--- It is nice of you to want to write for the organ, but if your writing is not idiomatic enough, people will take a quick look at your piece, then use if for wrapping paper or fire starter if it doesn't work well on the instrument. I grant that you have at least asked about this, which is very nice of you. However, if your knowledge of the organ is limited enough that you have to ask, I worry that you will be spending a lot of time working on something that will not really be enjoyed.

      Is it possible to start with something more straightforward? I ask this because, in the past, others have appeared on this forum with compositions that really don't take the organ's (and organist's) strengths and weakness into account.

      Comment


      • Jorge Luiz
        Jorge Luiz commented
        Editing a comment
        Thank you for your comment, and good question!!! According to I have wrote so far, the piece is in an more Intermediate-Advanced level of playing, not for an virtuoso expert.Yes I've deeply analysed it and there is how the left hand play 1 note from the pedal so I'm shifting it for the manuals.Now it's a 3 voice pedal haha. I have been in contact pretty much with Bach's Organ Works, principally Fugues.The style of what I'm writing is Baroque-ish, and it's a Fugue, not too much scrict btw I want to have some counterpoint lesson to improve that, but well it is more an composition exercise to me to a piece that I would publish in the future soo I'm sure it will have some mistakes, btw I am not a very experieced composer yet. About that last concern I wouldnt blame someone for doing that, in the first place it is more a compositional study for me, but I'm willing to learn more things about the instrument to improve my level of composition and write in a more idiomatic way.

      #9
      There is a a four note chord in the pedal cadenza of "Variations de Concert" by Joseph Bonnet

      Comment


      • regeron
        regeron commented
        Editing a comment
        I'll see your 4 pedal notes and raise you 1 ...

        At the end of Karg-Elert's Symphonic Chorale on "Jesu, meine Freude", Op 87, No. 2, there is a 5-note chord in the pedal !!! That, in addition to the 4-note chord in each hand, leaves us with a 13-note final chord !!! The dynamic marking is "ffff" and high-pressure reeds are to be drawn for the last line.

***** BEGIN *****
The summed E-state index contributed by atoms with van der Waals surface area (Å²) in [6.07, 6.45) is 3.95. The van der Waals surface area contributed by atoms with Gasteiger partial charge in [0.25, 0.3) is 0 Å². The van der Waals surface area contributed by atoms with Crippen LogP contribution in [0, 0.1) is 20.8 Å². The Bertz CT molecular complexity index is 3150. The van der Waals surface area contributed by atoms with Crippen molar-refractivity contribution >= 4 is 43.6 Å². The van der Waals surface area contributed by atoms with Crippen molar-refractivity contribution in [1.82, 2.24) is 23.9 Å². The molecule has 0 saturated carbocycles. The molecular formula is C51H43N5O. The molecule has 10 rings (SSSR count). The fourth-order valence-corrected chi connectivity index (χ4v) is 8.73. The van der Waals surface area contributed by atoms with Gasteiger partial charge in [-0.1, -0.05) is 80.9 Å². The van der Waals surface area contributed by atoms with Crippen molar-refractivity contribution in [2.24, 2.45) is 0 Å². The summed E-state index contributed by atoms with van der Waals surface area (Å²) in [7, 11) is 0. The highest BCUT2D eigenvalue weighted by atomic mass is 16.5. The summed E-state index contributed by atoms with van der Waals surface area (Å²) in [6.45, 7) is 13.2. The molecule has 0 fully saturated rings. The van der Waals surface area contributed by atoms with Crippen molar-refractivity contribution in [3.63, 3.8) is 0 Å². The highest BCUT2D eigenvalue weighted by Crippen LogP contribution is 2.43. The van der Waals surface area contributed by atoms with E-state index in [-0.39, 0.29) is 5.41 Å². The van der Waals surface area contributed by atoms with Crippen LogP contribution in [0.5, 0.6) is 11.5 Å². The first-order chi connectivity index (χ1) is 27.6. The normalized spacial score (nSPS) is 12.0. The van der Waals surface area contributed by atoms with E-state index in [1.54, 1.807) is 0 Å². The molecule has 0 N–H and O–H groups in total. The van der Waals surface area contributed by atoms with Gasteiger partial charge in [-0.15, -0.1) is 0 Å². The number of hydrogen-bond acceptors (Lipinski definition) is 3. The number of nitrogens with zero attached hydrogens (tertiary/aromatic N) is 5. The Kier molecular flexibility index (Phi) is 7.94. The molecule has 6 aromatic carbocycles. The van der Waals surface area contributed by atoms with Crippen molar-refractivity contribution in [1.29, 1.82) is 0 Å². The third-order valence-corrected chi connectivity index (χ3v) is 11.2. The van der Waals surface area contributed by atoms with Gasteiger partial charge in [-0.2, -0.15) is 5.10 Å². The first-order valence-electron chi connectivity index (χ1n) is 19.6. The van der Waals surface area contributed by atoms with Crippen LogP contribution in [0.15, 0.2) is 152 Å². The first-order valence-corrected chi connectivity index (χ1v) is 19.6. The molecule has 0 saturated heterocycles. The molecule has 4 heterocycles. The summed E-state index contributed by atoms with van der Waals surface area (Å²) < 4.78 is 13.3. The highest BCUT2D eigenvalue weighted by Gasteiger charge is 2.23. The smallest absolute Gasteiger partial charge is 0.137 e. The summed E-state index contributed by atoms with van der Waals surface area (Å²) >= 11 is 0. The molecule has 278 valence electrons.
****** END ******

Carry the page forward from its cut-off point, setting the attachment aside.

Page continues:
Although the piece is in c minor, the final chord is C Major, reading from the bottom up --- Pedal: C-C-G-C-E; Left Hand: G-middle C-E-G; Right Hand: G-C-E-top G. [If the organ keyboards are 56-notes, this literally takes you from the bottom to the top of the organ's resources.]

        (There is a note at the bottom of the page - "The Registrant holds both low C's. [The organist plays the G with the left foot] The right foot takes the top third - C-E.)

        Here's a recording that shows the score: https://www.youtube.com/watch?v=v7mW8pL_JqE

      #10
      The notes are playable, just about, but I don't know why would you write this, to be honest. Unless the pedal is only at 16ft pitch, the left hand chord won't add anything significant. If the pedals are coupled to the manuals, as is fairly normal, the left hand notes will already be sounding anyway. I would say that, unless you're an organist, writing more than one note in the pedals is likely not to be successful, unless it's just an octave doubling.

      The progression to the following bar, where the pedal drops out, looks odd - perhaps it's going to be a new section or something?

      Comment


      • Jorge Luiz
        Jorge Luiz commented
        Editing a comment
        In that screenshot It wasnt fully written the resolution,the pedals don't drop off, my question was about that 4 voice part, not the rest, so in that time it wasnt written it was unfinished. Here's the resolution of that first subject that will lead to the second subject.(Edit: In the original post I misspelled a chord and couldn't update it to the post, and I recently have shifted one note, now the pedals just play 3 notes instead of 4.